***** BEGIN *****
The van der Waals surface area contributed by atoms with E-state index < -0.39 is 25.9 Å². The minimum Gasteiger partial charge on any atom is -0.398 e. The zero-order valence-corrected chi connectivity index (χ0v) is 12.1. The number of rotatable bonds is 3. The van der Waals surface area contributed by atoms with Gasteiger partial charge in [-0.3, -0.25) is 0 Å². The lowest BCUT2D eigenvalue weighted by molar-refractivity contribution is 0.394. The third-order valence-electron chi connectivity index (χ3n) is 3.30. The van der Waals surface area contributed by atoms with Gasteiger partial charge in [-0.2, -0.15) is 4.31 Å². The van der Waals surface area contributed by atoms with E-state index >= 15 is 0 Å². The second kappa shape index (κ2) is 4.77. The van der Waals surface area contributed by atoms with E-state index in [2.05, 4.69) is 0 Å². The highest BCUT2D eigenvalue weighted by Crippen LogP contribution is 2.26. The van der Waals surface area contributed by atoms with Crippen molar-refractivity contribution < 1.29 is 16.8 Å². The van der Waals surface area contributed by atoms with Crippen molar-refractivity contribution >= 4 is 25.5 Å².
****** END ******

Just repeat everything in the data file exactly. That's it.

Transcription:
The van der Waals surface area contributed by atoms with E-state index < -0.39 is 25.9 Å². The minimum Gasteiger partial charge on any atom is -0.398 e. The zero-order valence-corrected chi connectivity index (χ0v) is 12.1. The number of rotatable bonds is 3. The van der Waals surface area contributed by atoms with Gasteiger partial charge in [-0.3, -0.25) is 0 Å². The lowest BCUT2D eigenvalue weighted by molar-refractivity contribution is 0.394. The third-order valence-electron chi connectivity index (χ3n) is 3.30. The van der Waals surface area contributed by atoms with Gasteiger partial charge in [-0.2, -0.15) is 4.31 Å². The van der Waals surface area contributed by atoms with E-state index >= 15 is 0 Å². The second kappa shape index (κ2) is 4.77. The van der Waals surface area contributed by atoms with E-state index in [2.05, 4.69) is 0 Å². The highest BCUT2D eigenvalue weighted by Crippen LogP contribution is 2.26. The van der Waals surface area contributed by atoms with Crippen molar-refractivity contribution < 1.29 is 16.8 Å². The van der Waals surface area contributed by atoms with Crippen molar-refractivity contribution >= 4 is 25.5 Å².